When those who have the knowledge and wisdom to rule refuse to do so, only the power-hungry are left to do what they will to the harm of the citizens and polis.

As Plato taught in The Republic, learning and wisdom must be gained not only for personal delight and solitary contemplation, pleasurable though that is. The wise are duty-bound to enter state affairs and guide the political ship.

Time for Both Scholé and Politics

What is a just polis? This is a key philosophical question, addressed by Plato in The Republic and key to the classical education project.

Although education must be brought to bear on political matters, which is active philosophy, we must also shelter the process of education itself from public opinion.

Humans need time away from political interaction to contemplate truth and orient themselves to it. If you learn about politics from important events and wise men, you’ll be educated in prudence in a way you can’t be by keeping up with current events.

Engagement with politics

We’re unavoidably going to be involved in political arrangements with our family, our communities, and our state. We have a moral imperative to do so the best we can justly.

So there really is no way to opt out of politics. It’s more a question of how broad your involvement will be.

Confucius on Politics

We don’t begin with the state as our source of justice that trickles down. Instead, we start with order and justice within ourselves, then within our families, then within our local communities and polities, and when those are well ordered, the state will also be rightly ordered.

How do we rightly order and align ourselves? By rightly knowing and naming things. We begin affecting the state by gaining wisdom and knowledge ourselves, using that to order our families and local relationships, and as our spheres broaden and opportunities arise, we are prepared to affect the state as well.

Scripture also teaches us that a man’s household is an indicator of his leadership ability and should be used as a qualification (or disqualification) for offices of authority.

Why local politics matters more than national

The local positions are where people launch their political careers matter because there is more personal knowledge and accountability. The local sphere can prevent unqualified people from succeeding in politics if they pay attention and care, but not if we leave it to the power-hungry alone.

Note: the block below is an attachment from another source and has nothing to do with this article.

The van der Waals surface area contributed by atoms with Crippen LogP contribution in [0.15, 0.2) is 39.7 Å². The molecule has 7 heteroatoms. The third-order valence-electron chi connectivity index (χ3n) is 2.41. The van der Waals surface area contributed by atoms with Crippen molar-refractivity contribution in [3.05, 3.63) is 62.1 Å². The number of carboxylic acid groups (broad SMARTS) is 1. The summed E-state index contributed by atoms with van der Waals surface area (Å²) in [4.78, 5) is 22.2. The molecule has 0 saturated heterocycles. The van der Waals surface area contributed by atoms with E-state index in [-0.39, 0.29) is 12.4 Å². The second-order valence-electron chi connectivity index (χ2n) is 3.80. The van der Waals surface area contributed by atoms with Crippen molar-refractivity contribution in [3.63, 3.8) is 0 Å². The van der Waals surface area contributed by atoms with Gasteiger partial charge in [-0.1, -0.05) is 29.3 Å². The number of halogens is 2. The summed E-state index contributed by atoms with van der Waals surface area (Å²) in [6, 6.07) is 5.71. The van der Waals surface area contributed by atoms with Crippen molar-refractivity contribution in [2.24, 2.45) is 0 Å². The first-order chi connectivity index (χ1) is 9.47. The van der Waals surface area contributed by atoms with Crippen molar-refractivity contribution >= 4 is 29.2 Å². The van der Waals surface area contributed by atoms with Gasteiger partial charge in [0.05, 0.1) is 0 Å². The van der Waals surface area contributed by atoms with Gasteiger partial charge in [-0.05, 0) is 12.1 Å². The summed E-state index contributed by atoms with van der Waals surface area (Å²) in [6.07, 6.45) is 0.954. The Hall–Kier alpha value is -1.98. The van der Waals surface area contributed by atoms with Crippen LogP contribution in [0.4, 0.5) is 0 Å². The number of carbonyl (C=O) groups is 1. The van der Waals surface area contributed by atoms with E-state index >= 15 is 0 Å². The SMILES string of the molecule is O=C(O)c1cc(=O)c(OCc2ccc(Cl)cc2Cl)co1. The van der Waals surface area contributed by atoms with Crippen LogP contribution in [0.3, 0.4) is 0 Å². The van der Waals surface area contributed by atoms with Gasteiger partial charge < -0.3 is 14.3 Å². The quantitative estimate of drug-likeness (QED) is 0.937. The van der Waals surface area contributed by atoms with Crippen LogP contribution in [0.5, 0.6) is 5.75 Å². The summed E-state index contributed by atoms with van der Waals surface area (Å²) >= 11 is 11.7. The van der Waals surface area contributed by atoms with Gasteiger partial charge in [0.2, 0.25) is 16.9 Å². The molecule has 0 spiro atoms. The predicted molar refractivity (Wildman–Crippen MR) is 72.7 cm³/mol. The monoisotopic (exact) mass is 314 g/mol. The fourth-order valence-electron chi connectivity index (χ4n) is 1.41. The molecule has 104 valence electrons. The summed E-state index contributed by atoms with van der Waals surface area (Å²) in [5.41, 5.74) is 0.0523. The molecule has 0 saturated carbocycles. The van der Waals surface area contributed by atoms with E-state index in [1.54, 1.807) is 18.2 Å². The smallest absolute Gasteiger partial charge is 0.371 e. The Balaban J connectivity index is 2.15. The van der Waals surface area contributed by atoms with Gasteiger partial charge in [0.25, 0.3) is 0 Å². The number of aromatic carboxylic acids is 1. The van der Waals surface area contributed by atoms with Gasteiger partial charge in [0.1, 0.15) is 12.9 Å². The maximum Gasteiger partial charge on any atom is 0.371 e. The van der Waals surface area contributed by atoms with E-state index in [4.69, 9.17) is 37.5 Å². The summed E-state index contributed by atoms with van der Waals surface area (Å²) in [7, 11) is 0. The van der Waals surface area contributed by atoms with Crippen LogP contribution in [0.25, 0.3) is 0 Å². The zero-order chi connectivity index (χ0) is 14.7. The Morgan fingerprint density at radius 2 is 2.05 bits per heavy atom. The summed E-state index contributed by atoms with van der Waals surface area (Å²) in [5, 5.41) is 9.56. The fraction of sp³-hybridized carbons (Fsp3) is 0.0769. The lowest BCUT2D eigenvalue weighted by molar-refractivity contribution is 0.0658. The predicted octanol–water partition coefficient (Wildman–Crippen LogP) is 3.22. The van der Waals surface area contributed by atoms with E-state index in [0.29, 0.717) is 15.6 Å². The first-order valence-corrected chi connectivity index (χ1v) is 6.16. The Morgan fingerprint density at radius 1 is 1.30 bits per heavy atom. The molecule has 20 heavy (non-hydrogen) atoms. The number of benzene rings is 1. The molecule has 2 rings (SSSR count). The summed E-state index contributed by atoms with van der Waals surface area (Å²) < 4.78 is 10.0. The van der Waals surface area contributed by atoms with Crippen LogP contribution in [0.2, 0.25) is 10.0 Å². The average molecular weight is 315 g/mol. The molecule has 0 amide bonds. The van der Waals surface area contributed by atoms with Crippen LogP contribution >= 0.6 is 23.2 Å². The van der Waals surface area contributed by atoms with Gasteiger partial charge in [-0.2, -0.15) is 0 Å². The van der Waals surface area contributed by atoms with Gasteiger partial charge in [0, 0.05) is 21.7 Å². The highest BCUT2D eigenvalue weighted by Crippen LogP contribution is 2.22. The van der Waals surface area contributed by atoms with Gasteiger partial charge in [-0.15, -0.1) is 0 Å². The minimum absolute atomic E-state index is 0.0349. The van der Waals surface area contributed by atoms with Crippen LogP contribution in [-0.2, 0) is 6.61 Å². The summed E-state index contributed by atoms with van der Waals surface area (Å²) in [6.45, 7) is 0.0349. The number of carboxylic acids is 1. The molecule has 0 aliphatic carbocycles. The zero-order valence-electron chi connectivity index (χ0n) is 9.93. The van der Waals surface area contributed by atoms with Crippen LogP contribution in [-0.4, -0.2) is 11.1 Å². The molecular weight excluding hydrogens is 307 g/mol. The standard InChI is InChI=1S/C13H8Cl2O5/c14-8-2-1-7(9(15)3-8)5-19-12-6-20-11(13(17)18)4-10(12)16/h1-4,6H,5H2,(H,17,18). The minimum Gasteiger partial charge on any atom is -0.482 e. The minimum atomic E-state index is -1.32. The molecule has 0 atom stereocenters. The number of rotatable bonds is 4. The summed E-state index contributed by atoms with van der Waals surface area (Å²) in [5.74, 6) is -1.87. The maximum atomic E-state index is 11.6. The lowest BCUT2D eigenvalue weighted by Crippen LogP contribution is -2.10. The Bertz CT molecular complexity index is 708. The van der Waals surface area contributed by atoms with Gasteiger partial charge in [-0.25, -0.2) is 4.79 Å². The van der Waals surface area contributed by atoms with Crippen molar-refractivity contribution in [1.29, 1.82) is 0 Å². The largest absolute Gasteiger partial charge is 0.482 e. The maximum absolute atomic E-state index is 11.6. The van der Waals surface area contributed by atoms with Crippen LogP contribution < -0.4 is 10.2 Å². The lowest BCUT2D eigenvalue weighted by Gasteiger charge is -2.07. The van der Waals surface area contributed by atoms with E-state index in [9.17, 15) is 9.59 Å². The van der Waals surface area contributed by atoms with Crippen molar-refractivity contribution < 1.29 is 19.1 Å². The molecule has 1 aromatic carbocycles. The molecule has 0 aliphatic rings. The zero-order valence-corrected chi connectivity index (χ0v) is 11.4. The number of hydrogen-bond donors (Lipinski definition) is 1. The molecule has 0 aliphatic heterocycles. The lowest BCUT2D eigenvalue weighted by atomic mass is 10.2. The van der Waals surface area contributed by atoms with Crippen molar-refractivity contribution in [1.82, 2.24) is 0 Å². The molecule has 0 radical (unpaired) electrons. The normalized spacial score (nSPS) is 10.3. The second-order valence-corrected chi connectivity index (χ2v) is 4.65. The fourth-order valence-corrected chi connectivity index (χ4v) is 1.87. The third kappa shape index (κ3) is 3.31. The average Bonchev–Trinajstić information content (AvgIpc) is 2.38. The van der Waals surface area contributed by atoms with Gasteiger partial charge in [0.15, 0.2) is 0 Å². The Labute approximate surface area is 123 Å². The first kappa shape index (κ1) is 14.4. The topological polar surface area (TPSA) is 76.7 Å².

Being a responsible citizen

Being a responsible citizen under God is not so simple as throwing up Romans 13 as a shield for inactivity and subservience.

Whether or not Christians can, in good conscious, participate in realpolitik (a system of politics or principles based on practical rather than moral or ideological considerations) is another conversation and a difficult one. However, classical educators, including homeschoolers, can consider these principles as they determine their level of involvement:

  • Be rooted in the timeless ideas and permanent things
  • Pray for your government that they get it right
  • Pick a political issue and actually become informed about it if only to discover how difficult it is to be informed

Mentioned in the Episode

The Republic of Plato
The Tempest (Folger Shakespeare Library)
Confucian Analects, The Great Learning & The Doctrine of the Mean
The Plutarch Project Volume Three (Revised): Julius Caesar, Agis and Cleomenes, and the Gracchi
The Federalist & The Anti-Federalist Papers: Complete Collection

SS #85: Beyond restful learning

Scholé includes, but is also so much more than, restful learning. Once again, the Scholé Sisters return to the topic of figuring out what scholé really means and what it truly is. How do we know if what we’re doing counts as scholé? That’s the question tackled in this episode. Listen to the podcast: TUNE…
Read More SS #85: Beyond restful learning

SS #82: You Can’t Cancel Christmas

The death of culture and festivity is not a less important death than bodily. No matter what government officials say, Christmas is coming and must be honored with festive celebration – piety requires it. In this episode, Brandy Vencel, Pam Barnhill, Mystie Winckler, and Abby Wahl discuss how festivity and scholé fits into the curricular…
Read More SS #82: You Can’t Cancel Christmas

SS #73: A Scholé for All Seasons

Today’s episode is extra long! Our topic is scholé and how it changes with the seasons of motherhood. Brandy, Pam, Mystie, and Abby talked about having all preschoolers, starting to homeschool, the teen years, and then guessed what the particular challenges might be in launching children. It was a long episode because it’s a big…
Read More SS #73: A Scholé for All Seasons

Want to talk about the ideas presented here? The conversation is happening inside Sistership.

Similar Posts